Building our new Synopsys Operator took some effort, but the results are impressive! Read our tips for creating your own Operator for Red Hat OpenShift.
Synopsys and Red Hat have produced a smooth Operator that I think would even impress Sade herself! Synopsys is introducing a new version of our Synopsys Operator, version 2019.4.0, which helps our customers easily deploy our application security testing tools in container orchestration environments. We also just completed Red Hat certification for this version of the Synopsys Operator, and we’re tremendously impressed by how it’s rendered and integrated into OpenShift 4.
In this blog post, I’ll share some resources and lessons we learned through the process of producing what you see in the following screenshot. Even though it’s not the smooth operator Sade was singing about, it’s pretty darn sexy!
Synopsys Operator is a cloud-native administration utility for Synopsys software. Synopsys Operator assists in the deployment and management of Synopsys software like Black Duck, OpsSight Connector, and Black Duck Alert in a Kubernetes and Red Hat OpenShift environment.
In addition to the OperatorHub, the Synopsys Operator deployment can be managed by a utility called synopsysctl. The synopsysctl utility makes it easy to deploy Synopsys Operator, and it eliminates the need to edit YML/JSON configuration files when deploying and managing software with Synopsys Operator. Synopsysctl provides a rich set of command-line parameters to allow for fast, highly configurable deployments of Black Duck, OpsSight Connector, and Black Duck Alert. Synopsysctl’s interface mimics that of kubectl and oc, making it immediately familiar to anyone with Kubernetes or Red Hat OpenShift experience.
You definitely need a rock star engineering team, like we have at Synopsys, to develop a smooth Operator. Stating the obvious here. But then, as you begin the Operator publishing process, here are some key resources to keep in mind:
As a result of all my mishaps, I’ve got some tips to help you while you publish your Operator. You’ll notice a common theme in all these points: If I had just RTFM!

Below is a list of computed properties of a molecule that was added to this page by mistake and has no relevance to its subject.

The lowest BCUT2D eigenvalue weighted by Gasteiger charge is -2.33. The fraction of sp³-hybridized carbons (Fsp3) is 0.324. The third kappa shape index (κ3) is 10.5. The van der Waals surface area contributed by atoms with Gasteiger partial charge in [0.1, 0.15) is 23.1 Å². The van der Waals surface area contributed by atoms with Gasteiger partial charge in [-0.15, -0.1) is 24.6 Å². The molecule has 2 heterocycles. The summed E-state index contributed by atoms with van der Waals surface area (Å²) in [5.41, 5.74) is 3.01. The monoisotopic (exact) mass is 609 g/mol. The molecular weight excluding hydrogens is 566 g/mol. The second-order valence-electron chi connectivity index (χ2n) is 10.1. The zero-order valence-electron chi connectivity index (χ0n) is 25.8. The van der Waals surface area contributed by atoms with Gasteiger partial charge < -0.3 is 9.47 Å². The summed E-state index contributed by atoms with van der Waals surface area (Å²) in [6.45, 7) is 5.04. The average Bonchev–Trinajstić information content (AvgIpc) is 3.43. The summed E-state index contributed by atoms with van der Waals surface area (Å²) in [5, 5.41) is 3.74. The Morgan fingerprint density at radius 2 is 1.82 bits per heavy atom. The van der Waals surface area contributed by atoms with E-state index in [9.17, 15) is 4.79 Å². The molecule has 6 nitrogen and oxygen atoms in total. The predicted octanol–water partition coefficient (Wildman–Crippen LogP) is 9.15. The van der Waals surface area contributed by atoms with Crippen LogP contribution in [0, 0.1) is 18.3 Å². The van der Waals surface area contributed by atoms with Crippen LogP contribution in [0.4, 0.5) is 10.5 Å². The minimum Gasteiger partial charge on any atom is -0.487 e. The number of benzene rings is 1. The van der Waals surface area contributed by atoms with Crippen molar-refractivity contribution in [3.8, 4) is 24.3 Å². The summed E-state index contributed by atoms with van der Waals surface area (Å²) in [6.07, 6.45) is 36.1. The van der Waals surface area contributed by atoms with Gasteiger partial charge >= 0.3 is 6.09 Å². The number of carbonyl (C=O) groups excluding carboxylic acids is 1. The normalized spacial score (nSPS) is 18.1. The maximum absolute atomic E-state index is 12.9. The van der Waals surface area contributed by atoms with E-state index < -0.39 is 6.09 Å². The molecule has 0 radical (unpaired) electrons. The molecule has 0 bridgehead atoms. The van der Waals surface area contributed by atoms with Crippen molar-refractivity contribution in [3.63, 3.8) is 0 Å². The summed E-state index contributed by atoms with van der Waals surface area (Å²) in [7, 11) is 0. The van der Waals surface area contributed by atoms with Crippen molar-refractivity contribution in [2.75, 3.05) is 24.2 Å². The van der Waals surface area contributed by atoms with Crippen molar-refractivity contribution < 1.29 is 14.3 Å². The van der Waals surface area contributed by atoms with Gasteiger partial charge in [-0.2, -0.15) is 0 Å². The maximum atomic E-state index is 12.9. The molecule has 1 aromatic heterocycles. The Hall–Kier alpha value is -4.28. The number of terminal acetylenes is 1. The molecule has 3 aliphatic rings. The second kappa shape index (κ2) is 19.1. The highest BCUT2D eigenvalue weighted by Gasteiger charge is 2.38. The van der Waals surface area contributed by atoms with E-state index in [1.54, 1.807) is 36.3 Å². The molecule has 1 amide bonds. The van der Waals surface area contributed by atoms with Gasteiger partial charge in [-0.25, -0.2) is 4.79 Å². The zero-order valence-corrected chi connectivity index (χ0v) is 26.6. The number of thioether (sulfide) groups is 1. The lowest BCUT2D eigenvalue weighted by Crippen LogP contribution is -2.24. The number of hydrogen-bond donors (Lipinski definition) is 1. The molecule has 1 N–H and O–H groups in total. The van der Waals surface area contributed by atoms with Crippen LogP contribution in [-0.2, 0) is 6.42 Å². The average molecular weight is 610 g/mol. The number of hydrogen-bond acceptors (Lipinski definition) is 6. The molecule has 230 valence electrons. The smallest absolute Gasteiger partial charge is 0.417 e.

verifytwice, the second time with the
./openshift-install create cluster.
apiVersion: operators.coreos.com/v1 kind: OperatorSource metadata: name: synopsys-certified namespace: openshift-marketplace spec: type: appregistry endpoint: https://quay.io/cnr registryNamespace: davemeurer displayName: "Synopsys Operators" publisher: "Synopsys"
Well, I hope this blog is somewhat helpful as you contribute your Operators to Kubernetes and OpenShift. At the very least, the best advice I can give you as you’re working on the required metadata files is to throw on some early ’80s music in hopes that you’re building a smooth Operator. Feel free to ping me if you have any questions, or stop by our booths at Red Hat Summit and KubeCon this year!
Dave Meurer currently serves as the senior technical alliances manager on the Synopsys Software Integrity Group’s Business Development team, where he leads technical planning, solution development, enablement, and evangelism with existing and potential strategic alliances and partners of Synopsys. Dave joined Synopsys through the acquisition of Black Duck, where he served in a similar role as the director of sales engineering for North America. Before coming to Black Duck Software, Dave worked for Skyway Software, HSN.com, and Accenture in various management and development roles. When he’s not thinking about joint partner solutions, he plays Uber driver for his five kids’ sports activities. Follow him on Twitter at @davemeurer. He mostly just posts pictures of homemade pizza.